Leading Security Experts Say FBI Wiretapping Proposal Would Undermine Cybersecurity

Written by Joseph Lorenzo Hall

Today, a group of 20 of the world’s preeminent experts in computer and network security released a report warning that an FBI proposal to modify Internet services to make them wiretap friendly would open major security holes, and that criminals would easily circumvent the wiretap capability that would have to be built in.

This security “dream team” brings deep expertise and experience in:

  • Design and implementation of secure communications software
  • Cryptographic algorithms and protocols
  • Computer security and security engineering
  • Surveillance and associated risks
  • Building communication tools for highly-adversarial contexts

The report comes on the heels of recent stories from The Washington Post and The New York Times describing the FBI wiretap proposal. The proposal would extend technical design mandates for “wiretap readiness” to peer-to-peer communications tools. According to reports, companies that do not comply with a wiretap order, including those that cannot comply because they have configured their communication service in a secure manner and do not themselves have access to user communications, or do not have access to such communications in unencrypted form, would face escalating, potentially ruinous fines. The threat of such liability would effectively force re-engineering of communications services so they are wiretap ready.

The experts’ report focuses on peer-to-peer communications tools that allow direct communications between users – essentially, peer-to-peer “endpoints.” The FBI has complained for years that peer-to-peer communications, including VoIP, video and text communications, are difficult for it to wiretap. These communications travel directly from computer to computer, and are often encrypted end-to-end. (VoIP communications that can call into the public telephone system are already covered by CALEA mandates as a result of a previous FBI demand effectuated through an FCC proceeding.)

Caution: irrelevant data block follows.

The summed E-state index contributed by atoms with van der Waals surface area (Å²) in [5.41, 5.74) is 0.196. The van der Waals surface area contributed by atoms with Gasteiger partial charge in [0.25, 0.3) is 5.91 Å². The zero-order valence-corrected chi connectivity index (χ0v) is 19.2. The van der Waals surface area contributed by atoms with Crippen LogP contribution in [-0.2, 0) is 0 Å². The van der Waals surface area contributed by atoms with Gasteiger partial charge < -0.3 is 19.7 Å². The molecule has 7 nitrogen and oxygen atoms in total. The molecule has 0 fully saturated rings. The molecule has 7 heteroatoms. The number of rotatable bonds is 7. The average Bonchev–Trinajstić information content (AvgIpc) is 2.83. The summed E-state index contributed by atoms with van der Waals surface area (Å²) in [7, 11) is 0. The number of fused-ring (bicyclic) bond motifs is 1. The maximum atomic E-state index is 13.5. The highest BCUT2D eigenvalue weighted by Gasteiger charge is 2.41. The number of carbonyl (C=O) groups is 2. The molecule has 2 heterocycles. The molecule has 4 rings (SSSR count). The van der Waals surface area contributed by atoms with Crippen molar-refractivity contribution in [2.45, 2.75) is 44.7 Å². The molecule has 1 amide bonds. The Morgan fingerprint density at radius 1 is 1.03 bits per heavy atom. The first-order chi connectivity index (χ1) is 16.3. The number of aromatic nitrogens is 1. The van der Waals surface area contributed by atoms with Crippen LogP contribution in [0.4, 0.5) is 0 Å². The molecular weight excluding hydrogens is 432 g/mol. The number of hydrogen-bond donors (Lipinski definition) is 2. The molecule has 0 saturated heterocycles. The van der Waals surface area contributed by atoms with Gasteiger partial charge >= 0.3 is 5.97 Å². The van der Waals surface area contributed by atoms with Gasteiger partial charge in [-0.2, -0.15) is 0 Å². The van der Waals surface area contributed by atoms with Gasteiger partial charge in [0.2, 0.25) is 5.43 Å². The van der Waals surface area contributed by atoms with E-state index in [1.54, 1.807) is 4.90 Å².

The report makes three main points about the FBI proposal. First, wiretap functionality allows covert access to communications that can be exploited not only by law enforcement, but by criminals, terrorists, and foreign military and intelligence agencies. Wiretap endpoints will be vulnerable to exploitation and difficult to secure. Second, imposing the obligation to facilitate wiretapping on software developers forces them to choose between two dangerous, expensive, cumbersome options: they can either create a compliance department capable of responding 24/7 to law enforcement demands, or they can show personnel in law enforcement agencies world wide how to exploit their software to harvest user communications. Finally, the wiretap capability that the FBI seeks will be ineffective because it is easily disabled and because knock-off products that lack the wiretap functionality can be readily downloaded from websites abroad. Because many of the tools that people use to communicate are built on open standards and open source software, it will be trivial to remove or disable wiretap functionality.

The report concludes:

The FBI’s desire to expand CALEA mandates amounts to developing for our adversaries capabilities that they may not have the competence, access or resources to develop on their own. … We believe that on balance mandating that endpoint software vendors build intercept functionality into their products will be much more costly to personal, economic and governmental security overall than the risks associated with not being able to wiretap all communications.

That’s strong language. We hope the Administration and Congress take heed when they consider the FBI’s CALEA II proposal.

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